Thursday, August 2, 2018

Moscow Moves Quickly to Ensure Even Greater Dominance of Russian Language in Non-Russian Schools

Paul Goble

            Staunton, August 2 – Less than a week after the Duma approved the law making the study of non-Russian languages voluntary while keeping the study of Russian mandatory, Russian education officials have taken steps that show that all the fears of the non-Russian opponents of this Putin program are rapidly proving to be true.

            In Daghestan, a North Caucasus republic in which fewer than one in 25 people is an ethnic Russian and in which there are no ethnic Russians at all in many of the regions outside the cities, the republic education ministry this past week forwarded to local school administrators a Moscow-approved plan for a textbook on Russian as a native language.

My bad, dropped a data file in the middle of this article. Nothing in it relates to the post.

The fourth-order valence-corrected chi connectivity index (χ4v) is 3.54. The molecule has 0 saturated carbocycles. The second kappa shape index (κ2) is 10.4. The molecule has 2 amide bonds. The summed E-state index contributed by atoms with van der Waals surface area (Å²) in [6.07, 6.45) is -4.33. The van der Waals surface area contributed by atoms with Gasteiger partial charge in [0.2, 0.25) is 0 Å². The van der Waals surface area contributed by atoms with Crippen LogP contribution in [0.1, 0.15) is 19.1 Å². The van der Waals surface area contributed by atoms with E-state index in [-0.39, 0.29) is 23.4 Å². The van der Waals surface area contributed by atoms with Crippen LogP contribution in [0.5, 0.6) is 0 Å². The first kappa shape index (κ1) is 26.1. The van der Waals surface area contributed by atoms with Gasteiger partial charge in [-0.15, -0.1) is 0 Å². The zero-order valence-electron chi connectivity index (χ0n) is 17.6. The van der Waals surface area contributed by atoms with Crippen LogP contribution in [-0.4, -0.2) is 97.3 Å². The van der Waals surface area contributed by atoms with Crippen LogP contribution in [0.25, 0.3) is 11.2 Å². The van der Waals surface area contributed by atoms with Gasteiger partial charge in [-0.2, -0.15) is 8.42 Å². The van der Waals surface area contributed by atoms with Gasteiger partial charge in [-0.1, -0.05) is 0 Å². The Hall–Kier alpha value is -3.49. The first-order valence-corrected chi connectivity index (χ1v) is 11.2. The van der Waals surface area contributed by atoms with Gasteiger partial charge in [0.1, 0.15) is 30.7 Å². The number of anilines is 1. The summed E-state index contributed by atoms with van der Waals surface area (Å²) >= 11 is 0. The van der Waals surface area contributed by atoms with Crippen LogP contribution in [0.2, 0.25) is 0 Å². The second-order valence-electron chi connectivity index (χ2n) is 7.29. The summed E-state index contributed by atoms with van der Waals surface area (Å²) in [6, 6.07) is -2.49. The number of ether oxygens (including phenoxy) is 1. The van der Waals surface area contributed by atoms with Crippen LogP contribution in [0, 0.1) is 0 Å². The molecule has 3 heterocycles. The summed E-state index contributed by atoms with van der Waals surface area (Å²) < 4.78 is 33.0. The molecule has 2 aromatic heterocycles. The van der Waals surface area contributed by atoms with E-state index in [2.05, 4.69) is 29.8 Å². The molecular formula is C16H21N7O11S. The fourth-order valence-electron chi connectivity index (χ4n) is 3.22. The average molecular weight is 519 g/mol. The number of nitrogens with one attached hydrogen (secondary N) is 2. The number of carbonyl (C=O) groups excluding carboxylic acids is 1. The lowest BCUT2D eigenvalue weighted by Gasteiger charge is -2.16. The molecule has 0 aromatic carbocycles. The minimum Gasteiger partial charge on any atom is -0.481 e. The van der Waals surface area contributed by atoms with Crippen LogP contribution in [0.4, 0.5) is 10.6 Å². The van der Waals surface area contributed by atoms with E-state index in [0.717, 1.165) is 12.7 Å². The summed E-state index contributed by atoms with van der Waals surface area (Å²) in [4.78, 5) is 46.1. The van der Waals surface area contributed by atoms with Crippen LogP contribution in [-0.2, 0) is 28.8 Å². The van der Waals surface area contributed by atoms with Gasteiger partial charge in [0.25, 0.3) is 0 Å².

In doing so, the authorities made no reference to the much-ballyhooed promises in the law passed on July 25 for the creation of special foundations to support non-Russian language instruction. In short, Moscow was ready to promote Russian well in advance; but it isn’t ready to help the non-Russians (

                Local activists are furious. They feel they’ve been betrayed not only by their own officials who failed to stand up to Moscow but also by that government which has made promises to be more supportive of non-Russian languages. Those promises, designed to quiet dissent, have now been shown to be as worthless as many others the Kremlin has made.

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